Holland farmer Les Ferris said he’s being paying more than $20 an acre in taxes in the Municipality of Victoria since 2006.
Province-wide the assessed value of farmland is up on average 47 per cent, but on average tax bills on farmland are up just 15 per cent, Benjamin Lyle, a municipal services officer with the Manitoba government told the KAP meeting.
“So you can see there is not a direct link between assessment changes and taxes,” Lyle said. “Rather it depends on what happens with the average value of properties in the municipality you are in as well as the school division you are in.”
Lyle said in a lot of municipalities farmland assessments have risen faster than for other property.
“Now as part of your municipality, farmland is picking up a greater percentage than businesses and residences (of total taxes)…” said Starbuck farmer Chuck Fossay.
“It is a fact that farmland is picking up a greater percentage because everybody went out and bid up the price of land. Assessment is based on market value (of property).”
A way to correct the taxation imbalance is to reduce the portion value on farmland currently set at 26 per cent, Fossay added.
Taxes on property are based on its assessed value. The assessed value is based on what the Manitoba government’s assessment branch determines to be its market value multiplied by 26 per cent. So the assessed value of property with a market value of $1 million, is $260,000, Lyle said.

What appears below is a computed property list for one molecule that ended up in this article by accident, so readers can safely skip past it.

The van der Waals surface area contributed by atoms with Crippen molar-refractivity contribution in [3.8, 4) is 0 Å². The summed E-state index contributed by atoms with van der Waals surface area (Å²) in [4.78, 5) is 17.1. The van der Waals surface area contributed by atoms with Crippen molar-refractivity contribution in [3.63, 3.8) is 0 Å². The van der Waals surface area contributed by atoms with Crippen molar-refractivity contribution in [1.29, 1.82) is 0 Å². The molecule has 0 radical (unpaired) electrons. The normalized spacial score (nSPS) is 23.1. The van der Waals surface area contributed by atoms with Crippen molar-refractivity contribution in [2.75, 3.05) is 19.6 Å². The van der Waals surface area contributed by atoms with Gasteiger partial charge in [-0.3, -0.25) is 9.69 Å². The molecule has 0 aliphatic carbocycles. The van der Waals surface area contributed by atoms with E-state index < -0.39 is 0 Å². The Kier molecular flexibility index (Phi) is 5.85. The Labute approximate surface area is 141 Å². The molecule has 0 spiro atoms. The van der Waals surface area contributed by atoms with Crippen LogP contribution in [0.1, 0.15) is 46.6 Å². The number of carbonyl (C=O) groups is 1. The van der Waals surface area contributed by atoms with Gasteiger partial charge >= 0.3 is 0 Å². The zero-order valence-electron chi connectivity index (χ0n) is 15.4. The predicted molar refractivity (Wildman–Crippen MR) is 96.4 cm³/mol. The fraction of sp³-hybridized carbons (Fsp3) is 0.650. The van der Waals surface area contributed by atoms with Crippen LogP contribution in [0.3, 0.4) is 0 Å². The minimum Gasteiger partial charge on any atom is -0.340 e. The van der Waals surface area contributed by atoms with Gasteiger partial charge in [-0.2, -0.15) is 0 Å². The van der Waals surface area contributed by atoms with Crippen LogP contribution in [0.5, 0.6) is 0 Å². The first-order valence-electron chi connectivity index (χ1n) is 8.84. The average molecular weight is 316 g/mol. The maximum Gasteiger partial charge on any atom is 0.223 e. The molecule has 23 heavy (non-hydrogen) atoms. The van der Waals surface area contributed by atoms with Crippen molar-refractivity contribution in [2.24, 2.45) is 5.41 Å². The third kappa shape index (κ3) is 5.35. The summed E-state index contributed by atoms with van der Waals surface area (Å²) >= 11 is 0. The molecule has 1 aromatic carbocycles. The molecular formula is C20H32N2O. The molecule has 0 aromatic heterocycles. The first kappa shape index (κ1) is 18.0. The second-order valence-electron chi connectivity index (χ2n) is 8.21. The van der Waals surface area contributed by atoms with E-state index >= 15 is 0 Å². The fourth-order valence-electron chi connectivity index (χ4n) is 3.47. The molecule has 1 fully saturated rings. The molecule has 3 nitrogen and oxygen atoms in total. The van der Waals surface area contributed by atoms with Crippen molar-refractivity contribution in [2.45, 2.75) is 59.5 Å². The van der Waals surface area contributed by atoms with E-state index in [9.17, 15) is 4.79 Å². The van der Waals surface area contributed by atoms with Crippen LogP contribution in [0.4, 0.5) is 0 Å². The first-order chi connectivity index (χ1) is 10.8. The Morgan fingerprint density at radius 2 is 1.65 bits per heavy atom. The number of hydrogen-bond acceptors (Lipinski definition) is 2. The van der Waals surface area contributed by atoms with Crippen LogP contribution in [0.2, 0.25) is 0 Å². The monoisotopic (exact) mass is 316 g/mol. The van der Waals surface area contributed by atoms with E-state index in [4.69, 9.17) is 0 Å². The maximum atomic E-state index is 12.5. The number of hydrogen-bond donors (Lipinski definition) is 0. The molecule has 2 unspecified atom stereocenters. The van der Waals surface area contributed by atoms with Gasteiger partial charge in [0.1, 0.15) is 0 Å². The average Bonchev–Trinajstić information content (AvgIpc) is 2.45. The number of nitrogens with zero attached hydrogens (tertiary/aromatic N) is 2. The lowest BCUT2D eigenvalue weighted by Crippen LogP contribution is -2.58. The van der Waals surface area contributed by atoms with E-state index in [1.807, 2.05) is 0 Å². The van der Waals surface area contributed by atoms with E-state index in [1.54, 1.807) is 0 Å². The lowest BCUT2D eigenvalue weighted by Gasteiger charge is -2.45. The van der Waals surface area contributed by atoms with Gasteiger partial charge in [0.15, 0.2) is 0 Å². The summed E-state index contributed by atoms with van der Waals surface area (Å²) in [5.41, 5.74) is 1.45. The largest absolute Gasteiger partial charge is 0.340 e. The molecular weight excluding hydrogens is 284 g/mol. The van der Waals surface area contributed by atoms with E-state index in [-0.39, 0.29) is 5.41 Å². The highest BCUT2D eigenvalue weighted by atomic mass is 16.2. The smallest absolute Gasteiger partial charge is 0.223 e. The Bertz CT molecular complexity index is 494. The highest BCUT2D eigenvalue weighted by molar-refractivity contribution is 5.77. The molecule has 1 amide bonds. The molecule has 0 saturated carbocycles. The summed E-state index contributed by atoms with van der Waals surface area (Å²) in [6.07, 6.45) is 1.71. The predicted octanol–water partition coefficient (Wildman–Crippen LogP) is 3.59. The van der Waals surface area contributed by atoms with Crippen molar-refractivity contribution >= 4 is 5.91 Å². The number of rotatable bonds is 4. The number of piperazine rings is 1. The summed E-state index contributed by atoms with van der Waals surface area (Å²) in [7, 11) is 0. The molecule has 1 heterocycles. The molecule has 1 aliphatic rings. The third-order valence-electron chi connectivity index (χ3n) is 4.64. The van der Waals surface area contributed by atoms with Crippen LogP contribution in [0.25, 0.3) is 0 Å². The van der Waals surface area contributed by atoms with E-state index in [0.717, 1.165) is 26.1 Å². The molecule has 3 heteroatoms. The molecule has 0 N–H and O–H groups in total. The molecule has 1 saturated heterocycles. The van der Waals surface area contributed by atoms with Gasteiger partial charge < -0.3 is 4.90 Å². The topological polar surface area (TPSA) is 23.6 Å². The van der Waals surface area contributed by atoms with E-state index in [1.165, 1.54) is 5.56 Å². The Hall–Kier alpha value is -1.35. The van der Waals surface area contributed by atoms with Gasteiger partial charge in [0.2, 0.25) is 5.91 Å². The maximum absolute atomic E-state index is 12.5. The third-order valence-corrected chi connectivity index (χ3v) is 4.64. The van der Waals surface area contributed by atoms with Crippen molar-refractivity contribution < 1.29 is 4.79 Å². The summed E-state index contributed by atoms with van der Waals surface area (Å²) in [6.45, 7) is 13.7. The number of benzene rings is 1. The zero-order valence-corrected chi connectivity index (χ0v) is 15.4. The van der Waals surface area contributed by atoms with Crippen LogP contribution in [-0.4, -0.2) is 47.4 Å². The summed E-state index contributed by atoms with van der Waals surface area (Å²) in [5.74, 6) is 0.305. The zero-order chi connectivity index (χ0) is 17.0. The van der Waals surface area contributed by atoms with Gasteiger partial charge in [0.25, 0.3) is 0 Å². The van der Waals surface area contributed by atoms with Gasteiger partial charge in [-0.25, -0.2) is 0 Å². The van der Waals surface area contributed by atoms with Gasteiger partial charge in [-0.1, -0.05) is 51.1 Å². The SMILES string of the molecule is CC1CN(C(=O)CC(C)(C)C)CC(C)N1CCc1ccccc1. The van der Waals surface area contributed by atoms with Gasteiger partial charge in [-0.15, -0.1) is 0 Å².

Then the municipal mill rate is applied to come up with the tax bill. Mill rates vary between municipalities.
If the assessed value of property is going to result in a municipality and/or school board collecting more taxes than are needed, the municipality cuts the mill rate. However, this year in several municipalities, including Springfield, budgets are almost flat yet farmers’ tax bills are up 40 per cent or more, while homeowners and some businesses have lower bills because of the increased value of farmland.
A municipality can ask the province for permission to reduce or increase the portion applied to property values, Lyle said.
Municipalities can also apply special levies to collect more revenue in urban areas to reflect the higher cost of services.
The current system for funding education is out of date, said Minto farmer Bill Campbell.
“This model was based on a half section farm and everybody living within four miles and they went to their local school,” he said. “It was probably a lot more fair and proportionate at that particular time.”
Farmland values have skyrocketed partly because Farm Credit Canada allows buyers to only pay the interest on the loan, he said.
The taxes on one of Campbell’s quarters jumped $600 to $1,600 in two years. He said this year he’ll lose money on it due to too much rain, but the taxes still have to be paid.
However, Campbell argued there should still be some local education funding or the government will close all the schools. And then, like in the 1930s, children will have to board with relatives away from home to get an education.